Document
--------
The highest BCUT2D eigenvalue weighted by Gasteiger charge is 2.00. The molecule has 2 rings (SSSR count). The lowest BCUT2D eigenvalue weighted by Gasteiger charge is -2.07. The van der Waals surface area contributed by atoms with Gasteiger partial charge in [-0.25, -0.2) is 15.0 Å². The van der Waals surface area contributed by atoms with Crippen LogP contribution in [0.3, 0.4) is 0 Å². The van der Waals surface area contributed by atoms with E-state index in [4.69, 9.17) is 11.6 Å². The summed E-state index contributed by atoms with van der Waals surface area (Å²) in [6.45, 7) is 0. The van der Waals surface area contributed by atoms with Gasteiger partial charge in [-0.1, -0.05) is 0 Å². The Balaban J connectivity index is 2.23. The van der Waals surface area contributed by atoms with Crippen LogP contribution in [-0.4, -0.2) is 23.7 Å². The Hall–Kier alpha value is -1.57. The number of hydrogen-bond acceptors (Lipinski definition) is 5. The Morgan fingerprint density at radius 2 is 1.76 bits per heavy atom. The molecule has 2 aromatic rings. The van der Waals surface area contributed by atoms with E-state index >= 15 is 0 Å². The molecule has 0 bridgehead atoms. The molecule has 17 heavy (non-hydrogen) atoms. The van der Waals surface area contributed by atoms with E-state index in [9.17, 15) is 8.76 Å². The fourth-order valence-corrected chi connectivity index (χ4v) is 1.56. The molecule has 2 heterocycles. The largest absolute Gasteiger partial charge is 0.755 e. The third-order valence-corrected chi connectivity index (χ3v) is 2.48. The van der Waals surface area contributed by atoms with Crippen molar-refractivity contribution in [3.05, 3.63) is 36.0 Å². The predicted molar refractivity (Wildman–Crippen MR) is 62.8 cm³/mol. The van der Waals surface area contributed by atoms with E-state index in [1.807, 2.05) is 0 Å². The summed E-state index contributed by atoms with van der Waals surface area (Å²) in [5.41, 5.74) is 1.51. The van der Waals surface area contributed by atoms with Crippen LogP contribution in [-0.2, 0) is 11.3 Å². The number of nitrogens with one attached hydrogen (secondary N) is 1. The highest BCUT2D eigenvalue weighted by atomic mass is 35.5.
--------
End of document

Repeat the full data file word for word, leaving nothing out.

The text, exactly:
The highest BCUT2D eigenvalue weighted by Gasteiger charge is 2.00. The molecule has 2 rings (SSSR count). The lowest BCUT2D eigenvalue weighted by Gasteiger charge is -2.07. The van der Waals surface area contributed by atoms with Gasteiger partial charge in [-0.25, -0.2) is 15.0 Å². The van der Waals surface area contributed by atoms with Crippen LogP contribution in [0.3, 0.4) is 0 Å². The van der Waals surface area contributed by atoms with E-state index in [4.69, 9.17) is 11.6 Å². The summed E-state index contributed by atoms with van der Waals surface area (Å²) in [6.45, 7) is 0. The van der Waals surface area contributed by atoms with Gasteiger partial charge in [-0.1, -0.05) is 0 Å². The Balaban J connectivity index is 2.23. The van der Waals surface area contributed by atoms with Crippen LogP contribution in [-0.4, -0.2) is 23.7 Å². The Hall–Kier alpha value is -1.57. The number of hydrogen-bond acceptors (Lipinski definition) is 5. The Morgan fingerprint density at radius 2 is 1.76 bits per heavy atom. The molecule has 2 aromatic rings. The van der Waals surface area contributed by atoms with E-state index >= 15 is 0 Å². The molecule has 0 bridgehead atoms. The molecule has 17 heavy (non-hydrogen) atoms. The van der Waals surface area contributed by atoms with E-state index in [9.17, 15) is 8.76 Å². The fourth-order valence-corrected chi connectivity index (χ4v) is 1.56. The molecule has 2 heterocycles. The largest absolute Gasteiger partial charge is 0.755 e. The third-order valence-corrected chi connectivity index (χ3v) is 2.48. The van der Waals surface area contributed by atoms with Crippen molar-refractivity contribution in [3.05, 3.63) is 36.0 Å². The predicted molar refractivity (Wildman–Crippen MR) is 62.8 cm³/mol. The van der Waals surface area contributed by atoms with E-state index in [1.807, 2.05) is 0 Å². The summed E-state index contributed by atoms with van der Waals surface area (Å²) in [5.41, 5.74) is 1.51. The van der Waals surface area contributed by atoms with Crippen LogP contribution in [-0.2, 0) is 11.3 Å². The number of nitrogens with one attached hydrogen (secondary N) is 1. The highest BCUT2D eigenvalue weighted by atomic mass is 35.5.